Long-Term Investment Tips for Beginners
I was in high school when my aunt died in 2003, leaving me some money in a Roth IRA. At the time, my mom helped me invest the money, since I had no idea what I was doing.
My parents had always told us about the importance of saving over spending, so I figured this money would be put away until some time in the future when I would need it — either for buying a home or for funding retirement. I nearly forgot I had it, and it grew to about $11,000 by 2008.
As the stock market was crashing, I looked at the amount in my account dropping rapidly. While it took me a few days to sell, I ended up losing about $6,000 by the time the dust settled. As a college student making no money, that felt like a major loss.
Prior to my experience, I assumed that if you invest, you earn. I had no idea that you could lose money in the stock market.
After this loss, I was wary of reinvesting. Why would I want to run the risk of losing money?
Would it be better to keep my money in cash? If I wasn’t earning anything, at least I wasn’t losing anything, either, right?
Because I knew very little about investing, I decided to keep the amount mostly in cash. It wasn’t until a few years ago that I finally decided to dive back in and learn more about how to invest in stocks. I met with a few financial advisers, trying to figure out how investing worked.
Had I stayed in the stock market, with an annual average return of six percent, the Investor.gov Compound Interest Calculator estimates that I would be only about $500 ahead of where I am now. To be fair, that may not be entirely accurate because no one can truly know. But at least I feel better about my current portfolio.
And while I still have a long way to go, I feel that I’ve learned a few long-term investment tips that will help me become smarter about it.
My Top Long-Term Investment Tips
Now that I know better, there are a few things I do to help me stay calm and play the long game.
1. Hands Off!
Long-term investments will fluctuate, and it’s important to remember that. I check my accounts once every quarter to keep track of what’s going on, but for the most part, I leave them alone. This has significantly reduced my anxiety about investing.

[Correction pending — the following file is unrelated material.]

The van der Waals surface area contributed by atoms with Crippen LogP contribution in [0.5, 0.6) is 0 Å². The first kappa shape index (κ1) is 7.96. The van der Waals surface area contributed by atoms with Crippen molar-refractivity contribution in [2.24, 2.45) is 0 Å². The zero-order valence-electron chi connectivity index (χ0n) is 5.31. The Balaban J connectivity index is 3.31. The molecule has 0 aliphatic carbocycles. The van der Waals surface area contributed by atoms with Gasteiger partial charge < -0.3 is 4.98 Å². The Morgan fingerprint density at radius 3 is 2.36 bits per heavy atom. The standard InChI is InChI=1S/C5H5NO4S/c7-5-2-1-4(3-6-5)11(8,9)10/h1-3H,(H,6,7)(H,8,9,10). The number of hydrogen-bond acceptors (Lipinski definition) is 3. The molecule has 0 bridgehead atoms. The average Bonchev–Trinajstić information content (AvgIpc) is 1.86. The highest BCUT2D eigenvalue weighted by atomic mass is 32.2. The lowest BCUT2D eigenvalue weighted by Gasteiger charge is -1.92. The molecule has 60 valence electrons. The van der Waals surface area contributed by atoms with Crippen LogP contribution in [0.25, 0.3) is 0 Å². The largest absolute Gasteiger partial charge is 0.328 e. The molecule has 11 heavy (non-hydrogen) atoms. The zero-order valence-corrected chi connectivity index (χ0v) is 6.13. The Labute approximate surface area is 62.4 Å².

While I pay attention to the market, I know that some months I’ll lose money, while others I’ll earn money.
2. Short-Term vs. Long-Term Needs
I’m also not dependent upon my investments for the next five years. This helps me keep calm, too. If I needed cash for a down payment or to send my kid to college, I’d use a different strategy.
With long-term investments, it’s important to diversify. Most of my investments are in mutual funds and exchange-traded funds (ETFs). This helps prevent the major losses that might happen if I invest in only one company.
If you’re investing with one company and its stock goes down or it folds, you’re out of your investment. But with mutual funds and ETFs, you’re somewhat protected from that type of major loss due to mutual funds and ETFs being more diversified, says Sam Rad, CFP at Affluencer Financial, a financial advisory firm.
4. Re-Evaluating One’s Strategy and Needs
Now I know that even if there’s another crash, I should consider waiting it out— especially if I don’t need the money right away.
Being secure in my investment strategy is important, and it’s good to re-evaluate it on a regular basis.
My immediate financial needs this year may not be the same as they’ll be 15 years from now, but my long-term investment goals will likely stay the same for quite some time.
Okay, I’m Ready to Invest! What Now?
Rad gives us his top seven tips to get you started.
- Write down your goals. Be clear on what you would like to achieve — grow your money, preserve it, or generate income?
- Open a brokerage account. The major ones are Charles Schwab, E-Trade, TD Ameritrade, Fidelity, and Vanguard. And don’t forget robo-advisers like Stash, Acorns, and Robinhood for the more digitally inclined of you.
- Elect your beneficiaries. These are people who would receive your money if you passed away.
- Add some money to your account. Most mutual funds require a minimum of $2,000.
- Start basic. Some of the most commonly used mutual funds and ETFs are the S&P 500 Index, Dow Jones Index, and NASDAQ Index funds.
- Add money slowly. Then watch it grow (or shrink).
- Adjust your investments as you see fit. Make changes as you go by adding stock mutual funds for more risk, and adding bond mutual funds for more safety.
Additional reporting by Kelly Meehan Brown.